Executive summary:

The objective of this study was the assessment of general systemic toxic potential of Xylanase in rats, including a screen for reproductive/development effects, after once daily by oral (gavage) administration for at least five weeks.

Three groups, each comprising ten male and ten female Sprague-Dawley rats received three different doses of Xylanase. Males were treated daily for two weeks before pairing, throughout pairing and up to necropsy after a minimum of five consecutive weeks. Females were treated daily for two weeks before pairing, throughout pairing, gestation and until Day 6 of lactation. Females were allowed to litter, rear their offspring and both females and F1 offspring were killed on Day 7 of lactation. The F1 generation received no direct administration of the test substance, meaning that any exposure was in utero or via the milk. A similarly constituted control group of both sexes received the vehicle (reverse osmosis water) at the same volume dose as treated groups, 10 mL/kg body weight.

 

During the study, clinical condition, detailed physical examination and arena observations, sensory reactivity, grip strength, motor activity, body weight, food consumption, haematology (peripheral blood and bone marrow), blood chemistry, oestrous cycles, precoital interval, mating performance, fertility, gestation length, organ weight and macroscopic pathology investigations were undertaken. Histopathology investigations were undertaken for the first five males and first five females from the control and high dose groups. The clinical condition, litter size and survival, sex ratio, body weight and macropathology for all offspring were also assessed.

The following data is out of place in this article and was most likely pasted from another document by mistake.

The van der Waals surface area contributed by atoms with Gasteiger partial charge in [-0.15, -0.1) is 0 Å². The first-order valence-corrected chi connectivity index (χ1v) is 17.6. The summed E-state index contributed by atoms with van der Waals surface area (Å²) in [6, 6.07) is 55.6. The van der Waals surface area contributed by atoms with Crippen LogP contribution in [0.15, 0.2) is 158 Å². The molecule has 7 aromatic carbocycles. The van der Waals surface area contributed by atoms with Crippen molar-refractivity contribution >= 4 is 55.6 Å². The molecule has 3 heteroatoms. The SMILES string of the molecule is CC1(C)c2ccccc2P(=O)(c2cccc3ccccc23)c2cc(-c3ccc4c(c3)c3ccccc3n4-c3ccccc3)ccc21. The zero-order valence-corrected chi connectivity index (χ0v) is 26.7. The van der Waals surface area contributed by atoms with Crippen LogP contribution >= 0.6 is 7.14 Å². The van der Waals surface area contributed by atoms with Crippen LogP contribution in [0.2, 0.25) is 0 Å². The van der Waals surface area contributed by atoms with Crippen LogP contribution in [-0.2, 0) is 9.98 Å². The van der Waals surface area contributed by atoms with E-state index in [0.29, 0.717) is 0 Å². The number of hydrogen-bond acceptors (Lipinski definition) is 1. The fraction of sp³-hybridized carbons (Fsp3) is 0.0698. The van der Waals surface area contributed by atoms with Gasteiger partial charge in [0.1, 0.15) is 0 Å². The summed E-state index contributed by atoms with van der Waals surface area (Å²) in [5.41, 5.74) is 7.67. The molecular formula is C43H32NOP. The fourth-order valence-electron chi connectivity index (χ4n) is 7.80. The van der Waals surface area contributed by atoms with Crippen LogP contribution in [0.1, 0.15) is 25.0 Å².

General appearance and behavior, sensory reactivity responses, grip strength and motor activity were not affected by treatment, there were no deaths during the treatment period and there was no effect of treatment on bodyweight gain or on food consumption.

 

The haematological investigation in Week 2 indicated a small reduction of lymphocyte and large unstained cell count in males given 100% of Xylanase, batch PPQ38584, and the biochemical examination of the blood plasma indicated, at 100% Xylanase, batch PPQ38584, a small reduction of creatinine concentration in both sexes and low urea and potassium concentrations in females; these findings were not adverse. The bone marrow composition was unaffected.

 

There were no treatment related organ weight changes and there were no macroscopic or histopathological findings that were attributable to treatment.

 

Reproductive assessment demonstrated that there was no adverse effect of Xylanase on oestrous cycles, mating performance, fertility or gestation length. There was no adverse effect observed on litter size, and sex ratio and offspring survival and body weight up to Day 7 of age. There were also no treatment related macroscopic findings in the offspring. 

 

It was concluded that oral administration of Xylanase to Sprague-Dawley rats at doses up to 1101.3 mg TOS/kg body weight/day for 5 weeks to males and for 2 weeks before and during pairing throughout gestation and to Day 6 of lactation for females was well tolerated and did not cause any adverse change. The no-observed-adverse-effect-level (NOAEL) for systemic and reproductive/developmental toxicity was therefore considered to be the highest dose tested (equivalent to 1101.3 mg TOS/kg body weight/day).

Effect on fertility: via oral route
Endpoint conclusion:
no adverse effect observed
Dose descriptor:
NOAEL
1 101.3 mg/kg bw/day
Study duration:
subacute
Species:
rat
Quality of whole database:
Toxicological data has been generated within the enzyme producing industry during the last 40 years. Substantial documentation on the safety of the production strains has been generated, and the enzyme test materials are thoroughly characterized. High quality studies for all relevant endpoints for in vivo studies as well as in vitro studies show that industrial enzymes from well-known and well characterized production strains have very similar safety profiles across the catalytic activities. Read-across can therefore be applied for the majority of toxicological endpoints. The database can therefore be considered of high quality.